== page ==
1 hour ago
Leça Swimming Pools by Álvaro Siza.
At 26, when he started working on the project, a salt water tank next to the ocean for public bath was the brief. Hated by everyone upon completion, for it's simplicity and humbleness to nature. Not an architectural masterpiece since it did not stand out bold, for it's time and trends. Over time, people came to appreciate the project, now understanding it's not what you see from a distance but what you experience in a space. Now, more than half a century old, the structure is a national monument of Portugal.
The place was shut to use now, but it's concrete walls are now as permanent a part of the coastline as any of the other rocks.
With changing times and changing relevance, the project seems to continue to impact and inspire. It sits there reminding us what power we hold as architects.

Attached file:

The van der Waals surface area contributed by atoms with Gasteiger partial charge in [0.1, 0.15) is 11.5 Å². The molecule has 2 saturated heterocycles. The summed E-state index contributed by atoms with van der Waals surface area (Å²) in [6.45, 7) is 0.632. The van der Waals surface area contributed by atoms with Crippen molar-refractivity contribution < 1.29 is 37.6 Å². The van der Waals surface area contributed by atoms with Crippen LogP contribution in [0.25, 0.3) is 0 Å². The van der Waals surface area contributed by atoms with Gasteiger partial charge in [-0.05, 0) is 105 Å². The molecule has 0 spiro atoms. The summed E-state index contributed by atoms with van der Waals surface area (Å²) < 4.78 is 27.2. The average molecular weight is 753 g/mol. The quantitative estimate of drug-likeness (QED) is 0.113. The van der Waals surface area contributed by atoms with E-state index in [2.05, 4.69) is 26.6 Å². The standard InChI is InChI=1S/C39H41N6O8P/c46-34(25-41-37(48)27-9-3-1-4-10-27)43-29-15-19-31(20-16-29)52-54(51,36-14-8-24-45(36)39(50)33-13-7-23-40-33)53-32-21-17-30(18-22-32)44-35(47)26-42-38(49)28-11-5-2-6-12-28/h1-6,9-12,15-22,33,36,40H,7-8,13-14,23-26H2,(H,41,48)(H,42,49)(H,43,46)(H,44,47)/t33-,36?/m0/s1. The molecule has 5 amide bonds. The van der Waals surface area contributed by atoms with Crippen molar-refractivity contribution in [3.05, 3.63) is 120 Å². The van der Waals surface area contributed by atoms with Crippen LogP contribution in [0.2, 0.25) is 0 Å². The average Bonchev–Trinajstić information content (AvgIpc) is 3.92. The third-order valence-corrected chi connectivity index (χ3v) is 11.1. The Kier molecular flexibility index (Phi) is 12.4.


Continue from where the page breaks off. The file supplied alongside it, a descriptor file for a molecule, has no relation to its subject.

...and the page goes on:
I sat there, wondering about the current relevance of the project. The very need of a public bath so close to the ocean. A luxury or a necessity? Do we intervene (even if it's minimal) in nature?
One of my mentors once said, I'm happy to know prestine beautiful places exists - untouched, and I'm happy to not visit them.
As an architect we will always be tormented by the battle between built v/s unbuilt. The significant question will be
Where, do we draw the line?
Do we draw the line?